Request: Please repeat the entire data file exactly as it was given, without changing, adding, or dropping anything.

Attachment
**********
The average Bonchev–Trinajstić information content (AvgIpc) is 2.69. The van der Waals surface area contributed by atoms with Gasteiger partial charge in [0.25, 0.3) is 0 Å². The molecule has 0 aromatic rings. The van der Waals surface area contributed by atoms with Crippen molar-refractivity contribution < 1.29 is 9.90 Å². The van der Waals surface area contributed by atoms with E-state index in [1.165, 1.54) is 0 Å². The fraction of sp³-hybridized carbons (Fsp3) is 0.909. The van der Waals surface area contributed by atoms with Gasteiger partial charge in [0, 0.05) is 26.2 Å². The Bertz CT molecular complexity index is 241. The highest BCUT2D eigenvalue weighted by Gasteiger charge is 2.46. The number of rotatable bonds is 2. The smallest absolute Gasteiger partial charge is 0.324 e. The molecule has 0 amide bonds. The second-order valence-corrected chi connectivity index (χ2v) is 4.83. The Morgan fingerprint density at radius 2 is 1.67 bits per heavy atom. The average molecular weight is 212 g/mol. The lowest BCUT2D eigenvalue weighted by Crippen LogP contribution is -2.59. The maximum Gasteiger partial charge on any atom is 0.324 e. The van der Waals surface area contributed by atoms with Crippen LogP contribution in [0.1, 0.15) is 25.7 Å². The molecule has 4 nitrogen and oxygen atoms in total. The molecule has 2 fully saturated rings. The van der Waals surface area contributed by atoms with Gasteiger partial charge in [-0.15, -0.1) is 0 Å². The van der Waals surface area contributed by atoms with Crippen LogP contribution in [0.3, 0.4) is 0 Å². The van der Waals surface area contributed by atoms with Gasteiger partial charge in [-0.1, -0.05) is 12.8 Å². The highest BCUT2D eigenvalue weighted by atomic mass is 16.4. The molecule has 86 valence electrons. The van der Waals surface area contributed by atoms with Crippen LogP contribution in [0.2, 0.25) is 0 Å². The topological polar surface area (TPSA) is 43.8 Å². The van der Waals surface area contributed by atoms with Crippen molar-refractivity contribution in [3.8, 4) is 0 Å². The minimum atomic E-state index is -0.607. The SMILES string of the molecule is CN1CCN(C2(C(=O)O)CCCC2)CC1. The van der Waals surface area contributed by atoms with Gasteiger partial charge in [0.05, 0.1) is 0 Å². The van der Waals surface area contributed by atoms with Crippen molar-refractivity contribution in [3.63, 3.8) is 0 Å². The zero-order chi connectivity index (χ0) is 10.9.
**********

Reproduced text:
The average Bonchev–Trinajstić information content (AvgIpc) is 2.69. The van der Waals surface area contributed by atoms with Gasteiger partial charge in [0.25, 0.3) is 0 Å². The molecule has 0 aromatic rings. The van der Waals surface area contributed by atoms with Crippen molar-refractivity contribution < 1.29 is 9.90 Å². The van der Waals surface area contributed by atoms with E-state index in [1.165, 1.54) is 0 Å². The fraction of sp³-hybridized carbons (Fsp3) is 0.909. The van der Waals surface area contributed by atoms with Gasteiger partial charge in [0, 0.05) is 26.2 Å². The Bertz CT molecular complexity index is 241. The highest BCUT2D eigenvalue weighted by Gasteiger charge is 2.46. The number of rotatable bonds is 2. The smallest absolute Gasteiger partial charge is 0.324 e. The molecule has 0 amide bonds. The second-order valence-corrected chi connectivity index (χ2v) is 4.83. The Morgan fingerprint density at radius 2 is 1.67 bits per heavy atom. The average molecular weight is 212 g/mol. The lowest BCUT2D eigenvalue weighted by Crippen LogP contribution is -2.59. The maximum Gasteiger partial charge on any atom is 0.324 e. The van der Waals surface area contributed by atoms with Crippen LogP contribution in [0.1, 0.15) is 25.7 Å². The molecule has 4 nitrogen and oxygen atoms in total. The molecule has 2 fully saturated rings. The van der Waals surface area contributed by atoms with Gasteiger partial charge in [-0.15, -0.1) is 0 Å². The van der Waals surface area contributed by atoms with Crippen LogP contribution in [0.3, 0.4) is 0 Å². The van der Waals surface area contributed by atoms with Gasteiger partial charge in [-0.1, -0.05) is 12.8 Å². The highest BCUT2D eigenvalue weighted by atomic mass is 16.4. The molecule has 86 valence electrons. The van der Waals surface area contributed by atoms with Crippen LogP contribution in [0.2, 0.25) is 0 Å². The topological polar surface area (TPSA) is 43.8 Å². The van der Waals surface area contributed by atoms with Crippen molar-refractivity contribution in [3.8, 4) is 0 Å². The minimum atomic E-state index is -0.607. The SMILES string of the molecule is CN1CCN(C2(C(=O)O)CCCC2)CC1. The van der Waals surface area contributed by atoms with Gasteiger partial charge in [0.05, 0.1) is 0 Å². The van der Waals surface area contributed by atoms with Crippen molar-refractivity contribution in [3.63, 3.8) is 0 Å². The zero-order chi connectivity index (χ0) is 10.9.